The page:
Earlier this week, UK rockers Wires released a brand new 3-song EP, ‘Shadows.’ Produced by Joe Grouse, the band’s new effort doesn’t disappoint. Tom Bennett’s vocal styling is tender, yet intense. His smart and supple lyrics are even somewhat chilling at times. Much of what makes ‘Shadows’ an engaging listen can be attributed to the ebb and flow of Bennett and Danny Parker’s swirling guitar lines. Meanwhile, bassist Toby Willmott and drummer James Pritchard provide more than enough power to hold everything in place. Together, this four-piece have honed an otherworldly sound that’s smooth and entrancing but still heavy.
Below, Wires break down their new EP for us, discussing what went into writing and recording it.
As a band, we feel that the ‘Shadows’ EP represents our maturing and progression as musicians. Whilst we see it as a continuation of our debut, ‘To Conquer the Waves,’ we were always clear that as a collection of songs it would have a different feel and personality. Essentially, ‘To Conquer the Waves’ represents the best of what we were in our first year as a band, whereas ‘Shadows’ expresses the more established and confident nature of how we have developed as songwriters.
These songs challenged us so much more in terms of writing, recording, and performing, but we couldn’t be more proud of the end result. It’s a bigger, more ambitious and far more collaborative effort than what we have produced before, and sets a precedent for how we will progress from here. Many of our favorite bands share one thing in common — every record they produce is a step forward with its own sound and feel, a refusal to stagnate whilst expertly keeping the core personality of the band intact. That is what we aspire to.
“Salve and Sting”
For us, “Salve and Sting” seemed like an obvious opening choice. It’s a track that we have always felt showcases our live performance and captures the passion and energy that is present, or just below the surface throughout our body of work. Musically, it evolved from a raw bluegrass-esque acoustic idea into something far more present and energetic, incorporating a mix of post-rock influences with a syncopated Latin twist.
Lyrically, “Salve and Sting” speaks of the double-edged nature of human speech, its innate power to create or destroy, to stimulate love or to command war. At the core of the song is the lyric, “I am the proof of the way that your heart beats” — a potent reminder that how we use speech discloses what and who we are internally. Stylistically, we have drawn a lot of influence from post-hardcore outfit Thrice, both in musical and lyrical content. In this case, the use of perspective in the lyrics serves tribute to the sonnets of Thrice’s ‘Alchemy Index,’ where a human voice is given to the elements. In this case, it is the human tongue.
“Whispers” started with a love of warm, haunting, and melancholic Rhodes piano parts, the likes of which are found in the works of Death Cab for Cutie. When Danny came to practice with just such a part, it immediately captured our imagination and formed the basis of a song.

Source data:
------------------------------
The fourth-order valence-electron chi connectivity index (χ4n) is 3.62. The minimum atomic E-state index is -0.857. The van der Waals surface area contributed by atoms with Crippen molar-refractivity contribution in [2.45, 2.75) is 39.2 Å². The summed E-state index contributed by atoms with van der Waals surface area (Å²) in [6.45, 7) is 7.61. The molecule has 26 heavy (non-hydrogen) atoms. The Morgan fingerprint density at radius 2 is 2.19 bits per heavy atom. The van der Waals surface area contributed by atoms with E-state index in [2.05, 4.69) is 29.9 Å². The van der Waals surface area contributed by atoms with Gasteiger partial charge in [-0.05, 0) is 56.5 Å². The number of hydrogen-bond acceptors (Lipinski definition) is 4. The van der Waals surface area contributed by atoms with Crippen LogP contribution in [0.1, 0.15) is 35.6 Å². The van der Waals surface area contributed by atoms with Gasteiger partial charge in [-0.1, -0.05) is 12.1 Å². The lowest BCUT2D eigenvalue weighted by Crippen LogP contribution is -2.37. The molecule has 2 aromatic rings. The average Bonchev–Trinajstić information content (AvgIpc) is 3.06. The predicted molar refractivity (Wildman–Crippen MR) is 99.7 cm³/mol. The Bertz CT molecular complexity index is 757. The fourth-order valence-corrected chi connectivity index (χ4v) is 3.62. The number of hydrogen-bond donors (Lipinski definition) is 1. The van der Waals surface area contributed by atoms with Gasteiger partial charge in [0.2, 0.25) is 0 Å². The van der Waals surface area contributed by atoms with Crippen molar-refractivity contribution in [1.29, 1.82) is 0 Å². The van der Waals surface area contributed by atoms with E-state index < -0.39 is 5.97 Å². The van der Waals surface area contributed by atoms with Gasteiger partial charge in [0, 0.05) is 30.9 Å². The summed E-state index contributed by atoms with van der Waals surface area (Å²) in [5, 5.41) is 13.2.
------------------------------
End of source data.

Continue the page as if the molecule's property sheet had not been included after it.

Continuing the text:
Toby had already been working on a set of lyrics that continued a thematic fascination we’ve had with the sea and its treacherous yet alluring nature. Within a single practice we began to marry the two together, the delicate yet mildly foreboding keys immediately conjuring an audible sense of the picture painted by the lyrics. A picture of a morbid love affair with the ocean, complete with the requisite levels of desire and painful memories.
“Whispers” also serves as a sort of sequel or continuation of the story told by a track from our first EP entitled ‘Victor,’ in which a naively bold adventurer sets sail in an ill-equipped raft, [guided] by an overwhelming sense of potential for the unknown. “Whispers” almost bookends that story from a more jaded, world-weary perspective, casting back rather than looking forward.
As a band, we are hugely story-oriented. Be that novels, short stories, films, etc., and that is where the idea for “Shadows” came from. Danny was searching for inspiration in an Aesop’s Fables book looking for an idea for some lyrics and the story for “The Wolf and his Shadow” leapt out. It tells the story of a wolf who saw his shadow at sundown and thought he was bigger than he was. As this wolf is strutting around thinking he is the king of the animals, he is struck down by lions. The idea that we should be grounded in reality and not become conceited or arrogant, and that there’s always something bigger, was extremely resonant with us.
The bare bones of “Shadows” came together quickly and easily, but it took time to craft it into a song. As it is one of our most structurally unconventional songs to date, creating cohesion and flow was the most challenging part. What we came to love about this song is its dynamics. As it’s through-composed, it allowed us to build the song in a way that can be more tricky with your standard pop form. It was also the first song that we were able to test out our latest musical acquisition, a baritone guitar. Because it is tuned a fifth lower than a standard guitar, we were able to really drive the song at the end without it becoming overly heavy. As a song and a concept, it is definitely one of our favorites.
Pick up Wires’ new EP, Shadows.
For the band’s upcoming tour dates, check out their Facebook page.